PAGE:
Managing Anger By Managing Breathing – By Dan Jones

In certain situations anger can be a natural and necessary response. When triggered, long-term survival responses enable you to respond to instantly and without deliberation in order to save your life. If one of our prehistoric ancestors was walking past a bush in the African savannah and a tiger attacked there was no need for he or she to worry about digesting their last meal or thinking about sex. All their energy had to be harnessed towards powering the muscles for fighting or fleeing and sharpening the mind to exploit every possibility for surviving the attack.

This focus of energy away from long-term to immediate survival becomes harmful if occurring over an extended period. When anger is prolonged, problems are likely to arise in our personal and business relationships, sleep can be interrupted, our immune system weakened, there can be an increased risk of heart and digestive problems.

One can become addicted to anger as see it as the only response to frustrations and set- backs.

Our sensitivity to the cues that cause us to lose our tempers, even in situations where no genuine threat is present, can be increased in a number of ways.

After an especially traumatic event, or events, Post-Traumatic Stress Disorder (PTSD) can develop which causes a hypersensitivity to anything, a person’s appearance, manner or even their tone of voice that reminds one of the experiences.

An adult bullied or abused as a child, for example, may react with rage and panic to anything that recalls the initial verbal or physically abuse. They may feel trapped and helpless, instinctively ‘seeing red’ and exploding with rage. This is a defence mechanism designed to protect against the fear or panic experienced in childhood. 

Sometimes it is a strategy learned when growing up. Experience has taught them getting angry is the most effective, often the only, way to manage conflict.

Anger may also arise when people perceive threats, that aren’t really threats at all. For example becoming angry when waiting in a queue because unconsciously they feel ‘stuck’ or trapped and want to get out. Another trigger for rage may arise from feelings of being ignored or not being listened to. It is their way of fighting to escape from the ‘unheard’ box.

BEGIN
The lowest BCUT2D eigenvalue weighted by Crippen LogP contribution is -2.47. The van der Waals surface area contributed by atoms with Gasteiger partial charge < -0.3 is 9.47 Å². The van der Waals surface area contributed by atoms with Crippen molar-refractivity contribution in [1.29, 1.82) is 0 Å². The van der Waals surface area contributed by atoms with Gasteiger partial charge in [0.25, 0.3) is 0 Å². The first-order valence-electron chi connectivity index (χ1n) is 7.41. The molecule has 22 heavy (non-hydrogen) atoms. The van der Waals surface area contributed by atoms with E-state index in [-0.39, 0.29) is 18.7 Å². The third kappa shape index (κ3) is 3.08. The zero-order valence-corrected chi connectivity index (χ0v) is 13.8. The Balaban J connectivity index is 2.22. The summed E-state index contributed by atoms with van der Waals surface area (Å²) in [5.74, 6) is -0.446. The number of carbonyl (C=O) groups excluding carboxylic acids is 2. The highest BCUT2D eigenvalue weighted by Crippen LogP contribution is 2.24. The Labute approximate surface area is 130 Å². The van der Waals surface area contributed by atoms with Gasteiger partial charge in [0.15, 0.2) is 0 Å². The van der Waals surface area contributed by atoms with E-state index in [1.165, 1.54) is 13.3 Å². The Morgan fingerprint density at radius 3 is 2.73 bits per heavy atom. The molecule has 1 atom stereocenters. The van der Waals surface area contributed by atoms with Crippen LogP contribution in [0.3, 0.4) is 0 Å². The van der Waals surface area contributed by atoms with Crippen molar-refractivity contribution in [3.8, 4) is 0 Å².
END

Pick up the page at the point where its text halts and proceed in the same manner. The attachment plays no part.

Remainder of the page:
This can be as slight as a person’s appearance, manner or even their tone of voice.

Through various skills and techniques like learning to relax, breathing techniques and communication skills, and an understanding of anger and its place within human experience, you can learn to address the cause of the anger and begin to re-programme your neurology so that you respond more appropriately in situations.

A powerfully effective way to manage anger is to focus on your breathing.

Inhale deeply for a slow count to 7 then exhale counting to 11. Repeat three times. This stimulates the relaxation response that helps dissolve away your anger. The more you practice the calmer you will become.

Use the calming breath the moment you notice the first signs that you are beginning to lose your temper.

It is also helpful mentally to go through past situations in which you have become angry and mentally rehearse remaining calm in those situations using 7-11 breathing.

On one occasion a teenager I was working with in a residential setting stood nose-to-nose with me shouting and swearing and telling me very unpleasantly what he thought of me.

My response was to use 7-11 breathing to remain calm while thanking him for being so open and honest with me, to respect his opinions, ask what I do or say differently in future.

It was not until the following day, long after he had calmed down, that we sat and talked about the way he had spoken to me. Whether he now thought it had been an appropriate way of communicating. Whether he believed he had expressed his feelings, frustrations and annoyances effectively and, if not, what he could do differently on future occasions when he wanted to let someone know annoyed he was with them and the extent to which he disliked them. My reason for leaving it until the next day was to ensure all the physiological effects of his anger had worn off. Trying to talk to an angry individual soon after their anger has passed risks setting them off again as they are still physiologically arouses even if, psychologically, they believe they have calmed down. It was also important for me, and for you in a similar situation, to act as the responsible person and not instantly ‘jump in’ with criticisms, punishments or other attempts to lay down the law.

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